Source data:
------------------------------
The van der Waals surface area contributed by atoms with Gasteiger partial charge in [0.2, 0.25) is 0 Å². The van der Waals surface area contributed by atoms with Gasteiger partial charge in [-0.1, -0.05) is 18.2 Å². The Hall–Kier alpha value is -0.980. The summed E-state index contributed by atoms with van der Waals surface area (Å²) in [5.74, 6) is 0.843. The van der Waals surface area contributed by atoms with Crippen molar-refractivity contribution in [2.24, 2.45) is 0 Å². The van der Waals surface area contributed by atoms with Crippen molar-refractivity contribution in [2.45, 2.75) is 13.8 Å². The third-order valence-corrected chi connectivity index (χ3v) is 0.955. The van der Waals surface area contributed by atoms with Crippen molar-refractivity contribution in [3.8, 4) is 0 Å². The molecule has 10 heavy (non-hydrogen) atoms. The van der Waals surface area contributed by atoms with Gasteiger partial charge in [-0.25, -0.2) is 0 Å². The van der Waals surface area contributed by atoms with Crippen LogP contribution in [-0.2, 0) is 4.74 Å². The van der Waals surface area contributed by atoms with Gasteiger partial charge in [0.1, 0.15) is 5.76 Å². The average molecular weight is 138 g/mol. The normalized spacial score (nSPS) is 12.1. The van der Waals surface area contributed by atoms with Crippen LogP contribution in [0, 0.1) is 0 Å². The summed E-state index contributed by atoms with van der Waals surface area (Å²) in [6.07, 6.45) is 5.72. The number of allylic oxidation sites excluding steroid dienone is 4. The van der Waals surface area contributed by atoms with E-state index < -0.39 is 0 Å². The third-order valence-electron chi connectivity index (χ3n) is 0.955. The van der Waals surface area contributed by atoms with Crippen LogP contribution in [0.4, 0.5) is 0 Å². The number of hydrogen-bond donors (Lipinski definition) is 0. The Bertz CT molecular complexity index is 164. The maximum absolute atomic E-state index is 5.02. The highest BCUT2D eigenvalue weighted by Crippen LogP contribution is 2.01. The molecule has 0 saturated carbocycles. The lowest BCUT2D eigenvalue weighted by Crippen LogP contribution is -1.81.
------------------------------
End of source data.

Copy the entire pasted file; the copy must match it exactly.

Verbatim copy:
The van der Waals surface area contributed by atoms with Gasteiger partial charge in [0.2, 0.25) is 0 Å². The van der Waals surface area contributed by atoms with Gasteiger partial charge in [-0.1, -0.05) is 18.2 Å². The Hall–Kier alpha value is -0.980. The summed E-state index contributed by atoms with van der Waals surface area (Å²) in [5.74, 6) is 0.843. The van der Waals surface area contributed by atoms with Crippen molar-refractivity contribution in [2.24, 2.45) is 0 Å². The van der Waals surface area contributed by atoms with Crippen molar-refractivity contribution in [2.45, 2.75) is 13.8 Å². The third-order valence-corrected chi connectivity index (χ3v) is 0.955. The van der Waals surface area contributed by atoms with Crippen molar-refractivity contribution in [3.8, 4) is 0 Å². The molecule has 10 heavy (non-hydrogen) atoms. The van der Waals surface area contributed by atoms with Gasteiger partial charge in [-0.25, -0.2) is 0 Å². The van der Waals surface area contributed by atoms with Crippen LogP contribution in [-0.2, 0) is 4.74 Å². The van der Waals surface area contributed by atoms with Gasteiger partial charge in [0.1, 0.15) is 5.76 Å². The average molecular weight is 138 g/mol. The normalized spacial score (nSPS) is 12.1. The van der Waals surface area contributed by atoms with Crippen LogP contribution in [0, 0.1) is 0 Å². The summed E-state index contributed by atoms with van der Waals surface area (Å²) in [6.07, 6.45) is 5.72. The number of allylic oxidation sites excluding steroid dienone is 4. The van der Waals surface area contributed by atoms with E-state index < -0.39 is 0 Å². The third-order valence-electron chi connectivity index (χ3n) is 0.955. The van der Waals surface area contributed by atoms with Crippen LogP contribution in [0.4, 0.5) is 0 Å². The number of hydrogen-bond donors (Lipinski definition) is 0. The Bertz CT molecular complexity index is 164. The maximum absolute atomic E-state index is 5.02. The highest BCUT2D eigenvalue weighted by Crippen LogP contribution is 2.01. The molecule has 0 saturated carbocycles. The lowest BCUT2D eigenvalue weighted by Crippen LogP contribution is -1.81.